Why "solunar", one might ask, aside from the obvious trait of naming moons? Because of the suggested intercalation convention, and because of one more observation that Bede makes: "The general division of the year was into two seasons, winter and summer, summer comprising the six months in which the days are longer than the nights, and winter the others. Hence the month with which they began the winter season was called Winterfylleth, a name compounded of the terms for winter and full moon, because from the full moon of that month winter was esteemed to begin."

    In some respects, it is not possible to tell what Bede was talking about here. He probably thought he was being clear enough, of course. But in fact, being a monk, he is not only thinking about the ecclesiastical calendar, rather than the real one, but is writing in Latin, which forces him to talk about his own folk as if they were a lot of barbarous strangers, use words like "annus" where we would say "year" and he in his own mother-tongue would probably have said "half-year" or "winter", and say "hiems" where we would say "winter" and gods-only-know what Bede might have said, etc. etc. etc. In short, there is a language barrier here which would need someone much cleverer than either Bede or myself to surmount, and, just like in court or in bureaucracy today, one surely wishes-to-hell that folks would speak English! We do know, however, that Bede's English-speaking countrymen would probably say "winter" in most places where we would say "year", since, for them, "year" just meant "growing-season"... and by analogy with them saying "nights" where we would say "days", we might assume that, for them, a "year" began with "winter" just as a "day" began with "nightfall". Note that even Bede instinctively lists "winter" first in the year. What about a calendar, then, that begins with the first day of winter? Today, of course, Yuletide, or Midwinter, is the first day of winter and easily enough understood by us as our ancestors' "New Year's Day". But what if winter begins not then, really, but, as Bede implies, on the "first" day of October (Winterfylleth)?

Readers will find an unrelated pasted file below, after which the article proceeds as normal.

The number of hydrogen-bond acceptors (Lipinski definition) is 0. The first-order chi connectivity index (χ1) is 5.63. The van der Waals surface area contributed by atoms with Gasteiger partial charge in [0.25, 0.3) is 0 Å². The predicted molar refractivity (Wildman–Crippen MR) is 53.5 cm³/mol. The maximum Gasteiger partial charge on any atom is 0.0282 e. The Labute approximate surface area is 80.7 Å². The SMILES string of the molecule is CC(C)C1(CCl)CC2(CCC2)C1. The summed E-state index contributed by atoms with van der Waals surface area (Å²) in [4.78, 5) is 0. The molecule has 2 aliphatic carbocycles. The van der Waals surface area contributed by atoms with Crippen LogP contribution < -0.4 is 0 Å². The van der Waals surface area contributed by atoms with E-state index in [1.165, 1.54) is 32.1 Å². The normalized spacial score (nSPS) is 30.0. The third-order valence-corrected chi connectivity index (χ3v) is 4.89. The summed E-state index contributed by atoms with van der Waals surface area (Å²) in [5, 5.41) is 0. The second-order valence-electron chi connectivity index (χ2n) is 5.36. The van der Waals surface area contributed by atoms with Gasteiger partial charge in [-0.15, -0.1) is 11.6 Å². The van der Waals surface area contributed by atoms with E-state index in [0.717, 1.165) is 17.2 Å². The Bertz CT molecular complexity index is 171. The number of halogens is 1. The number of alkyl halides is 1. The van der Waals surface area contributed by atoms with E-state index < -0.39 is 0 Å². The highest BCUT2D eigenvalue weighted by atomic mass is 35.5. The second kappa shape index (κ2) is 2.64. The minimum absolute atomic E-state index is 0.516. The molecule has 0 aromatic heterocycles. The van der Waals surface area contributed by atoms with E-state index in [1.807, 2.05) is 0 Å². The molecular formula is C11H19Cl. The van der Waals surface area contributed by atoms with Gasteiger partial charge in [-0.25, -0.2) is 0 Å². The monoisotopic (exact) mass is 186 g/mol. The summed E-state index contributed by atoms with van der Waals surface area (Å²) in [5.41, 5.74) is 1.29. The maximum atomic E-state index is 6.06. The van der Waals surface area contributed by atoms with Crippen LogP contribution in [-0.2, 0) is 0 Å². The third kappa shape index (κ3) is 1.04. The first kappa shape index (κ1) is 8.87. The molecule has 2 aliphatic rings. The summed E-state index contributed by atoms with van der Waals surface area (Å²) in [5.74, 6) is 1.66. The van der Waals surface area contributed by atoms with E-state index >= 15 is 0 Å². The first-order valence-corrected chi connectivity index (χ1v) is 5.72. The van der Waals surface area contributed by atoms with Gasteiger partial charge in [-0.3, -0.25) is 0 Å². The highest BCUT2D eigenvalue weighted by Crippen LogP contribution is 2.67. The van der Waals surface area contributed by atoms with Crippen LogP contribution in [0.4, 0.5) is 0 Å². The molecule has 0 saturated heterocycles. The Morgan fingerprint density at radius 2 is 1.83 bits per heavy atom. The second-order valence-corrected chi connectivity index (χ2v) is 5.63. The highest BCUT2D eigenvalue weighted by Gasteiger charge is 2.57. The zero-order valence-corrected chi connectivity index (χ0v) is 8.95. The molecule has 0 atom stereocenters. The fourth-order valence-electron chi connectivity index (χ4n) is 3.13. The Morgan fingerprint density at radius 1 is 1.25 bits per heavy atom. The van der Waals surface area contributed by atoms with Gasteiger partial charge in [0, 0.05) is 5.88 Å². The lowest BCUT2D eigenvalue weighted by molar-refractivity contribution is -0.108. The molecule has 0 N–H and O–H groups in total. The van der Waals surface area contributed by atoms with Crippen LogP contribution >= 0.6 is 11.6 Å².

Bede sheds no light for us, and we wonder if he just didn't know or just didn't think about it. But it certainly seems here as if we are looking at two different calendars, one older and one newer, perhaps, somehow overlaid and then grown together over time. Perhaps the one in which the year begins in October is the older, half forgotten one. In any case, note what day it starts upon. It starts upon the "full moon"... Bede is at least quite specific about that point... of the "month" that we now call October. What kind of calendar, then, would this hypothetical "prehistoric" calendar have been? What kind of calendar begins with a full moon for its New Year's Day? All together, then; let's hear it, now: A LUNAR calendar!

    It may, of course, also have been "solunar". We have noted in the foregoing both sun- and moon- usages that seem to be "old". We only wish that all these riddles within Bede's tale could be cleared up somehow. Is there any way to do this? In fact, there is, here as in so many other aspects of heathenry. We can, over time, reconstruct what it would have had to have been; the sun and the moon, after all, are still there in the steads where the Mighty Ones put them and they still remember, even if we do not. What little Bede has troubled to give us may in fact be enough; may ultimately be all the leg-up we need for the work.

No doubt the Venerable Bede would be less than delighted.